• Korenjak M, Kwon E, Morris RT, Anderssen E, Amzallag A, Ramaswamy S, Dyson NJ. dREAM co-operates with insulator-binding proteins and regulates expression at divergently paired genes. Nucleic Acids Res 2014. PubMed
  • Heilmann AM, Perera RM, Ecker V, Nicolay BN, Bardeesy N, Benes CH, Dyson NJ. CDK4/6 and IGF1 receptor inhibitors synergize to suppress the growth of p16INK4A-deficient pancreatic cancers. Cancer Res 2014; 74:3947-58. PubMed
  • Manning AL, Yazinski SA, Nicolay B, Bryll A, Zou L, Dyson NJ. Suppression of genome instability in pRB-deficient cells by enhancement of chromosome cohesion. Mol Cell 2014; 53:993-1004. PubMed
  • Evertts AG, Manning AL, Wang X, Dyson NJ, Garcia BA, Coller HA. H4K20 methylation regulates quiescence and chromatin compaction. Mol Biol Cell 2013; 24:3025-37. PubMed
  • Black JC, Manning AL, Van Rechem C, Kim J, Ladd B, Cho J, Pineda CM, Murphy N, Daniels DL, Montagna C, Lewis PW, Glass K, Allis CD, Dyson NJ, Getz G, Whetstine JR. KDM4A lysine demethylase induces site-specific copy gain and rereplication of regions amplified in tumors. Cell 2013; 154:541-55. PubMed
  • Nicolay BN, Gameiro PA, Tschöp K, Korenjak M, Heilmann AM, Asara JM, Stephanopoulos G, Iliopoulos O, Dyson NJ. Loss of RBF1 changes glutamine catabolism. Genes Dev 2013; 27:182-96. PubMed
  • Ji JY, Miles WO, Korenjak M, Zheng Y, Dyson NJ. In vivo regulation of E2F1 by Polycomb group genes in Drosophila. 2012; 2:1651-60. PubMed
  • Herr A, Longworth M, Ji JY, Korenjak M, Macalpine DM, Dyson NJ. Identification of E2F target genes that are rate limiting for dE2F1-dependent cell proliferation. Dev Dyn 2012; 241:1695-707. PubMed
  • Korenjak M, Anderssen E, Ramaswamy S, Whetstine JR, Dyson NJ. RBF binding to both canonical E2F targets and noncanonical targets depends on functional dE2F/dDP complexes. Mol Cell Biol 2012; 32:4375-87. PubMed
  • Heilmann AM, Dyson NJ. Phosphorylation puts the pRb tumor suppressor into shape. Genes Dev 2012; 26:1128-30. PubMed
  • Nicolay BN, Dyson NJ. It's all in the timing: too much E2F is a bad thing. PLoS Genet. 2012; 8:e1002909. PubMed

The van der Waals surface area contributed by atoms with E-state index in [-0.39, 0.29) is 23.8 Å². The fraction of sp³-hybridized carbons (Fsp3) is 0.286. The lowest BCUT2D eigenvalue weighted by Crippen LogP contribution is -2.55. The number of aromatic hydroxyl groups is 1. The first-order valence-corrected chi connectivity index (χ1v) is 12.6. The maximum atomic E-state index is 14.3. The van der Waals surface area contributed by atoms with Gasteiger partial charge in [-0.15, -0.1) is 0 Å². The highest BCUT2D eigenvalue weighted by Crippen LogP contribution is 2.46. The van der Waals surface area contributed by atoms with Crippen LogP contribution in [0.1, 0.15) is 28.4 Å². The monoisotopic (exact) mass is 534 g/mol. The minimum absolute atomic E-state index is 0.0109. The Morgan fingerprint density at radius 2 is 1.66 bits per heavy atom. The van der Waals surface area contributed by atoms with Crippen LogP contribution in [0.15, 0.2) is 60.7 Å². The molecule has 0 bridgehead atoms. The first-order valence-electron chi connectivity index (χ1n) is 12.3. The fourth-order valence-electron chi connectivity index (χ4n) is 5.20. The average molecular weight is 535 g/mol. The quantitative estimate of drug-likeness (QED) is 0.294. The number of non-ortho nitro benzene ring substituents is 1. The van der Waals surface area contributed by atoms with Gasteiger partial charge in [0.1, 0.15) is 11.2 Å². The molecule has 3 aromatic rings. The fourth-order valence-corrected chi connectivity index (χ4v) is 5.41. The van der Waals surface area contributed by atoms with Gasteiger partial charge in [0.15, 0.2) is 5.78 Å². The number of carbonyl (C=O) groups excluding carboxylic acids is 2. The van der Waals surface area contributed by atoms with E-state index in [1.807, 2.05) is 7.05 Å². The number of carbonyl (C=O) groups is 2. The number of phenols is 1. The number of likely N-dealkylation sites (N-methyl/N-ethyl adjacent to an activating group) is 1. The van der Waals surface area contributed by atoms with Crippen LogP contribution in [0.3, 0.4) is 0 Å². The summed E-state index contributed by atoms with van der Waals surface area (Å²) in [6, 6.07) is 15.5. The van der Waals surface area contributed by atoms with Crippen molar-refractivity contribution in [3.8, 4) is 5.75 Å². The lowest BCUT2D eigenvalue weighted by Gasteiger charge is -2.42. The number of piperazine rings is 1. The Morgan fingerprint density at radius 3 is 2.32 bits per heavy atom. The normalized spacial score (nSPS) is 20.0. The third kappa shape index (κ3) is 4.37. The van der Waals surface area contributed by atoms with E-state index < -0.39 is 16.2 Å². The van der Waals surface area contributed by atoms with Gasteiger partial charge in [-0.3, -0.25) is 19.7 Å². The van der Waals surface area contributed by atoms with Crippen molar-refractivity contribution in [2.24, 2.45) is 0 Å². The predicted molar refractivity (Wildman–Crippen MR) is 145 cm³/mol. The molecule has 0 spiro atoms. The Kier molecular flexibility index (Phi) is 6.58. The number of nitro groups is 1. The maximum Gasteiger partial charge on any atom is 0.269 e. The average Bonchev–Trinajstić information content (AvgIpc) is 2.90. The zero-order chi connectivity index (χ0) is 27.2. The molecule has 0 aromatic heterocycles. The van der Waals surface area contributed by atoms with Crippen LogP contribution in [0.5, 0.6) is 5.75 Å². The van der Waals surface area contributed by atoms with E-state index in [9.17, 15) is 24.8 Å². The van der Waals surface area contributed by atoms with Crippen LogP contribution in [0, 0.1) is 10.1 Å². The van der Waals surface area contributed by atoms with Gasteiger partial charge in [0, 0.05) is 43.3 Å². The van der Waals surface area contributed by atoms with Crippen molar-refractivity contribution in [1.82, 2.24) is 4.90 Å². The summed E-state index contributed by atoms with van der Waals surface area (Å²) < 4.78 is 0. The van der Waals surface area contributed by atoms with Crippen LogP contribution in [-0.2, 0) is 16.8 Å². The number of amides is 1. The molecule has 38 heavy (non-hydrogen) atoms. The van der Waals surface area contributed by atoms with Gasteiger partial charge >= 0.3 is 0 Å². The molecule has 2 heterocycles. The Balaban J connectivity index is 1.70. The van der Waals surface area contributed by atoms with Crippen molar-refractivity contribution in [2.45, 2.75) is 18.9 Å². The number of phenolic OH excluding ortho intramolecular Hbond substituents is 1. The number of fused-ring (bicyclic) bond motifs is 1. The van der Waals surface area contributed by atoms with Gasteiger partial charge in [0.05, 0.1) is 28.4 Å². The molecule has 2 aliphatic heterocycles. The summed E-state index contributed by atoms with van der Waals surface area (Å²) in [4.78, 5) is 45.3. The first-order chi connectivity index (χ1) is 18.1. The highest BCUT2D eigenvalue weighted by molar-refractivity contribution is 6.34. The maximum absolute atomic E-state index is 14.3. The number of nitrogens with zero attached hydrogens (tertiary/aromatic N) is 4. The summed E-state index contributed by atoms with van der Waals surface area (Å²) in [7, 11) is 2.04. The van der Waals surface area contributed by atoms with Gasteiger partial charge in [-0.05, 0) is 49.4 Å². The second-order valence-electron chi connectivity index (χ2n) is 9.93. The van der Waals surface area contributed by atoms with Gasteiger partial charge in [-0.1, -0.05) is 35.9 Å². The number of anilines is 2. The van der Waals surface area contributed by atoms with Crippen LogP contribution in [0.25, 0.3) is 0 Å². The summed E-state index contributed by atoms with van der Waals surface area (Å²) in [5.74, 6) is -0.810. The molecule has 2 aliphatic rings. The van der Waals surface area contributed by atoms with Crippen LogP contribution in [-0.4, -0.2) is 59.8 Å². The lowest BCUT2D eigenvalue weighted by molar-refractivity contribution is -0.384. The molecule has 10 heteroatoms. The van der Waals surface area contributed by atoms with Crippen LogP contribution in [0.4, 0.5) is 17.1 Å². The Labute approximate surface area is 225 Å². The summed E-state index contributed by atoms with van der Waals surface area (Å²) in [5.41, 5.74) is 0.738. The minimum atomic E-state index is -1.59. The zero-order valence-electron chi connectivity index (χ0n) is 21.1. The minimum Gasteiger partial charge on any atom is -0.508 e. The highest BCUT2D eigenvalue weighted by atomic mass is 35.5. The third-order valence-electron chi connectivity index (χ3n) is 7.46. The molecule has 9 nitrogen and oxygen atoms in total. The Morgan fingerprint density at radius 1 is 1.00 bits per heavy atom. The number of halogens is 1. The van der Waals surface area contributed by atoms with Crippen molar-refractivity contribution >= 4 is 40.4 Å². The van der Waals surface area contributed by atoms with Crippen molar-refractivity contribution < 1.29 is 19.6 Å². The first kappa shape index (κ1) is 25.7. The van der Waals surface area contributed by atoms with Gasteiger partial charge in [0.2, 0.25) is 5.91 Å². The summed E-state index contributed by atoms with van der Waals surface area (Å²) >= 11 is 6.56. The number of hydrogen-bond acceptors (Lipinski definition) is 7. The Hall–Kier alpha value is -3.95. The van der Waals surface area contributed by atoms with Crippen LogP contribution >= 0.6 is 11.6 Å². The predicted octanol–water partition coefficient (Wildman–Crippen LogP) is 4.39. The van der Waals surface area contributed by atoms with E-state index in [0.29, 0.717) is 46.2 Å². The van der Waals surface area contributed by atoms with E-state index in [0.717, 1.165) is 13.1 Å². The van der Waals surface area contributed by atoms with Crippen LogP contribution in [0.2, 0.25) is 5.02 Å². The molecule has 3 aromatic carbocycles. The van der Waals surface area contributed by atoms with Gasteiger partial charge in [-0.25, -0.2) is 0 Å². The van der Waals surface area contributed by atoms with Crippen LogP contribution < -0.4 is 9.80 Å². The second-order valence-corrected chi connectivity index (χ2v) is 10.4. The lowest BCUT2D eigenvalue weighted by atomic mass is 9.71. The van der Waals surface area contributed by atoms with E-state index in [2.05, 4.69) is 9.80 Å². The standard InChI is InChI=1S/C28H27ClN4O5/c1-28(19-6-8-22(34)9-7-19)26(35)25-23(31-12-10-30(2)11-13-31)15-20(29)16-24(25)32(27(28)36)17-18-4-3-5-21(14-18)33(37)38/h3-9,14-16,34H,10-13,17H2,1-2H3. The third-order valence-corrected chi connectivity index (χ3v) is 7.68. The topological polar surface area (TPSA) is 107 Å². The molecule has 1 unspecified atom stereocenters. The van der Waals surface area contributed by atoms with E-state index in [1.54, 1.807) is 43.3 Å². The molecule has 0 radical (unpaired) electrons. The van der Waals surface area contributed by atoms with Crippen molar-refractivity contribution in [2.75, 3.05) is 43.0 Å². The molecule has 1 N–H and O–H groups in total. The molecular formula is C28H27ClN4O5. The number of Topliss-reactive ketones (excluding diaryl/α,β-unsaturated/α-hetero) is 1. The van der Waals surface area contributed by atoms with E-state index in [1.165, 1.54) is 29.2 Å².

• Di Stefano L, Walker JA, Burgio G, Corona DF, Mulligan P, Näär AM, Dyson NJ. Functional antagonism between histone H3K4 demethylases in vivo. Genes Dev 2011; 25:17-28. PubMed
  • Black JC, Allen A, Van Rechem C, Forbes E, Longworth M, Tschöp K, Rinehart C, Quiton J, Walsh R, Smallwood A, Dyson NJ, Whetstine JR. Conserved antagonism between JMJD2A/KDM4A and HP1粒 during cell cycle progression. Mol Cell 2010; 40:736-48. PubMed
  • Centore RC, Havens CG, Manning AL, Li JM, Flynn RL, Tse A, Jin J, Dyson NJ, Walter JC, Zou L. CRL4(Cdt2)-mediated destruction of the histone methyltransferase Set8 prevents premature chromatin compaction in S phase. Mol Cell 2010; 40:22-33. PubMed
  • Walker AK, Yang F, Jiang K, Ji JY, Watts JL, Purushotham A, Boss O, Hirsch ML, Ribich S, Smith JJ, Israelian K, Westphal CH, Rodgers JT, Shioda T, Elson SL, Mulligan P, Najafi-Shoushtari H, Black JC, Thakur JK, Kadyk LC, Whetstine JR, Mostoslavsky R, Puigserver P, Li X, Dyson NJ, Hart AC, Näär AM. Conserved role of SIRT1 orthologs in fasting-dependent inhibition of the lipid/cholesterol regulator SREBP. Genes Dev 2010; 24:1403-17. PubMed
  • Manning AL, Longworth MS, Dyson NJ. Loss of pRB causes centromere dysfunction and chromosomal instability. Genes Dev 2010; 24:1364-76. PubMed
  • Longworth MS, Dyson NJ. pRb, a local chromatin organizer with global possibilities. Chromosoma 2010; 119:1-11. PubMed
  • Zhang J, Ji JY, Yu M, Overholtzer M, Smolen GA, Wang R, Brugge JS, Dyson NJ, Haber DA. YAP-dependent induction of amphiregulin identifies a non-cell-autonomous component of the Hippo pathway. Nat Cell Biol 2009; 11:1444-50. PubMed
  • Morris EJ,Ji JY,Yang F,Di Stefano L,Herr A,Moon NS,Kwon EJ,Haigis KM,Naar AM,Dyson NJ. E2F1 represses beta-catenin transcription and is antagonized by both pRB and CDK8. Nature 2008; 455:552-6. PubMed
  • van den Heuvel S,Dyson NJ. Conserved functions of the pRB and E2F families. Nat Rev Mol Cell Biol 2008; 9:713-24. PubMed
  • Longworth MS, Herr A, Ji JY, Dyson NJ. RBF1 promotes chromatin condensation through a conserved interaction with the Condensin II protein dCAP-D3. Genes Dev 2008; 22:1011-24. PubMed
  • Wu X, Yamada-Mabuchi M, Morris EJ, Tanwar PS, Dobens L, Gluderer S, Khan S, Cao J, Stocker H, Hafen E, Dyson NJ, Raftery LA. The Drosophila homolog of human tumor suppressor TSC-22 promotes cellular growth, proliferation, and survival. Proc Natl Acad Sci U S A 2008; 105:5414-9. PubMed
  • Moon NS,Di Stefano L,Morris EJ,Patel R,White K,Dyson NJ. E2F and p53 induce apoptosis independently during Drosophila development but intersect in the context of DNA damage. PLoS Genet 2008; 4:e1000153. PubMed
  • Moon NS, Dyson N. E2F7 and E2F8 keep the E2F family in balance. Dev Cell 2008; 14:1-3. PubMed
  • Isaac CE, Francis SM, Martens AL, Julian LM, Seifried LA, Erdmann N, Binn. The retinoblastoma protein regulates pericentric heterochromatin. Mol Cell Biol 2006; 26:3659-71. PubMed
  • Moon NS, Frolov MV, Kwon EJ, Di Stefano L, Dimova DK, Morris EJ, Taylor-Harding B, White K, Dyson NJ. Drosophila E2F1 has context-specific pro- and antiapoptotic properties during development. Dev Cell 2005; 9:463-75. PubMed